BLOD – (n.) Acronym for Blinking Lights of Death. Endemic to Netgear GS108 gigabit switches.

After a weekend spent at Lake of the Ozarks, the last thing I wanted to come home to was a hardware failure. In truth, the failure waited until I’d been home a couple of hours, but failure it was.

I moved the house to gigabit ethernet a while ago. I know, I know, there’s all kinds of conversation about whether that’s really necessary for home networks, and whether home ethernet NICs could actually benefit from the added bandwidth gig-e brings. For me, it certainly seems to be a big help, as I move gigabytes of data around the network almost daily in order to keep my images backed up, on multiple spindles and machines. When I decided on the move, I tried some other gear with no real success, and finally landed on the Netgear GS108. It wasn’t terribly expensive, and have me an eight port switch when most switches I could find at the time were five ports. Check and mate.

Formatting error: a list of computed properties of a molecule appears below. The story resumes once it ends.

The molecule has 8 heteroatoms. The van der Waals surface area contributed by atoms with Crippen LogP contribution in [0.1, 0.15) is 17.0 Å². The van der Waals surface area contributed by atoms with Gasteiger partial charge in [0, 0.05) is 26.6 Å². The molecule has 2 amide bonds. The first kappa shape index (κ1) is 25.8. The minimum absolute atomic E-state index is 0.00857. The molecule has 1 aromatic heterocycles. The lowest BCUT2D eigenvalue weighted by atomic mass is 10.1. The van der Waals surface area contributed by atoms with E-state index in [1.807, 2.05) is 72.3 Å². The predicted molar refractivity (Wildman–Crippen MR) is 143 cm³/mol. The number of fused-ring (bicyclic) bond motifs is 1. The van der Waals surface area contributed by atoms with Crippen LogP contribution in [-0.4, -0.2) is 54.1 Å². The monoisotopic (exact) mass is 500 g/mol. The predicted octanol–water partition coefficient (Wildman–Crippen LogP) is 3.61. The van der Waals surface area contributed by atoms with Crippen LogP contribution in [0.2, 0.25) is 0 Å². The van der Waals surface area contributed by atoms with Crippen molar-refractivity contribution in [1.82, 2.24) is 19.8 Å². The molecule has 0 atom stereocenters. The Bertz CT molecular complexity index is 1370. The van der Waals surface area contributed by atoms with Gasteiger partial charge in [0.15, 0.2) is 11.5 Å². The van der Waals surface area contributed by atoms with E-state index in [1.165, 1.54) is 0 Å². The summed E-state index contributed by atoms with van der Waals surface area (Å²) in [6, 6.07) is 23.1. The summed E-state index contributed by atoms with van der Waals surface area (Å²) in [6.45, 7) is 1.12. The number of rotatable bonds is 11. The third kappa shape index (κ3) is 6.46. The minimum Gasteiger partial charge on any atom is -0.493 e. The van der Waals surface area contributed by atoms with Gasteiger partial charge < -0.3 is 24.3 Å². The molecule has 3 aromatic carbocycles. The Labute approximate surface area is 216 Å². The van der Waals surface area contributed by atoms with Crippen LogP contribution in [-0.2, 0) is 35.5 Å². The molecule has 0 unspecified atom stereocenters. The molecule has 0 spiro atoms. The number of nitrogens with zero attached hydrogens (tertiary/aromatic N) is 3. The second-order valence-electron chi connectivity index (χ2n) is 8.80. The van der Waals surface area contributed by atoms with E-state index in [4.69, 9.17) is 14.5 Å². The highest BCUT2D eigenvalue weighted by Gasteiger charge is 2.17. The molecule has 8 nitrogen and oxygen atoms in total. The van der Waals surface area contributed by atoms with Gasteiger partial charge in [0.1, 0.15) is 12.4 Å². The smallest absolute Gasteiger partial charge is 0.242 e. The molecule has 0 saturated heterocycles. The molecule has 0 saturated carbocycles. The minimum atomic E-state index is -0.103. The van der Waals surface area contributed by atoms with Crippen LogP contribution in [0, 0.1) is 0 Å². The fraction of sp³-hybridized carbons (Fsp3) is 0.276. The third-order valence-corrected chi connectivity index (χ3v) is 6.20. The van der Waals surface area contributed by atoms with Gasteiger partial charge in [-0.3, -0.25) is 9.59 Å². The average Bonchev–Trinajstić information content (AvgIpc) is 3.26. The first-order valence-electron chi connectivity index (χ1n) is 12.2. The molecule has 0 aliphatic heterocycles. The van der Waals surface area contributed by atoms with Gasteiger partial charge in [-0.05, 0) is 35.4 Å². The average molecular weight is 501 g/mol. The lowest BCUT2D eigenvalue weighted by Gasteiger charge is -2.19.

Tonight, it appears my quiet little switch has blown chunks, thrown up its hands, and given up. All the lights on the switch blinked on and off, like someone was playing with a light switch. I tried playing with cables and ports, and finally googled the problem. It appears this is not a problem only spotted at the Deauxmayne.

I found a blog, the Technical Blog for Jim Beveridge, in which the author details the same problem I discovered today. Lots of folks have apparently stumbled onto this problem as they’ve encountered this problem. Some folks pursued RMAs, which is probably the best answer, but in truth, I couldn’t begin to guess where the receipt is this switch, when I bought it, and whether it would still be in warranty. Some folks reported some rough experiences with the Netgear support folks in trying to get an RMA, so I elected to investigate another path.

In several of the comments, folks mentioned a pair of blown capacitors in the unit, so I figured I’d look. Guess what? Sho ’nuff, one of the normal flat-topped caps had obtained a rounded head, presumably blown, and hitting the descriptions on Jim Beveridge’s blog dead on.

Tomorrow, it’s a stop a Radio Shack, and a cap that a little beefier than the 6.3v 1000uf stock components. I’ve read someone’s comments that they fixed it with a 15v 1000uf part. I’ll just have to see what RatShack’s got available for me tomorrow.